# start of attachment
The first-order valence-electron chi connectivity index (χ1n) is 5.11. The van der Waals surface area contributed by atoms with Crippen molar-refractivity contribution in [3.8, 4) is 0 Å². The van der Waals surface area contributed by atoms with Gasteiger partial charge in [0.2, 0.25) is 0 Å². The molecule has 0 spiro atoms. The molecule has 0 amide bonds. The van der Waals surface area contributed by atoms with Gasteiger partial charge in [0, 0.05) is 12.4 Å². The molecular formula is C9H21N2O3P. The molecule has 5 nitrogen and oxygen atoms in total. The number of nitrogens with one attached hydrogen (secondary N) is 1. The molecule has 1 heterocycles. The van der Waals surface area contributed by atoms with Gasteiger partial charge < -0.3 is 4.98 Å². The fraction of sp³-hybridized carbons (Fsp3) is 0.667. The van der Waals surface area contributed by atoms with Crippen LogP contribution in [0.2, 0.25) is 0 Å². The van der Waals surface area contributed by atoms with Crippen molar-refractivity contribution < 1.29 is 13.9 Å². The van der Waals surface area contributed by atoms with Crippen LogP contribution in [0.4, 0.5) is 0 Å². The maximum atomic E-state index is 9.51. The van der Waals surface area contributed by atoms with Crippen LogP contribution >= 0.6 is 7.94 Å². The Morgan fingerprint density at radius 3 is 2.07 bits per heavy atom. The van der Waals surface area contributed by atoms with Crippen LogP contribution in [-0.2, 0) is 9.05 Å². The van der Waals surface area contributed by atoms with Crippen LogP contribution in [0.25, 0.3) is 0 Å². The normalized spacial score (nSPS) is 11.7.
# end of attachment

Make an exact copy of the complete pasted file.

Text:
The first-order valence-electron chi connectivity index (χ1n) is 5.11. The van der Waals surface area contributed by atoms with Crippen molar-refractivity contribution in [3.8, 4) is 0 Å². The van der Waals surface area contributed by atoms with Gasteiger partial charge in [0.2, 0.25) is 0 Å². The molecule has 0 spiro atoms. The molecule has 0 amide bonds. The van der Waals surface area contributed by atoms with Gasteiger partial charge in [0, 0.05) is 12.4 Å². The molecular formula is C9H21N2O3P. The molecule has 5 nitrogen and oxygen atoms in total. The number of nitrogens with one attached hydrogen (secondary N) is 1. The molecule has 1 heterocycles. The van der Waals surface area contributed by atoms with Gasteiger partial charge < -0.3 is 4.98 Å². The fraction of sp³-hybridized carbons (Fsp3) is 0.667. The van der Waals surface area contributed by atoms with Crippen LogP contribution in [0.2, 0.25) is 0 Å². The van der Waals surface area contributed by atoms with Crippen molar-refractivity contribution < 1.29 is 13.9 Å². The van der Waals surface area contributed by atoms with Crippen LogP contribution in [0.4, 0.5) is 0 Å². The maximum atomic E-state index is 9.51. The van der Waals surface area contributed by atoms with Crippen LogP contribution >= 0.6 is 7.94 Å². The Morgan fingerprint density at radius 3 is 2.07 bits per heavy atom. The van der Waals surface area contributed by atoms with Crippen LogP contribution in [-0.2, 0) is 9.05 Å². The van der Waals surface area contributed by atoms with Crippen LogP contribution in [0.25, 0.3) is 0 Å². The normalized spacial score (nSPS) is 11.7.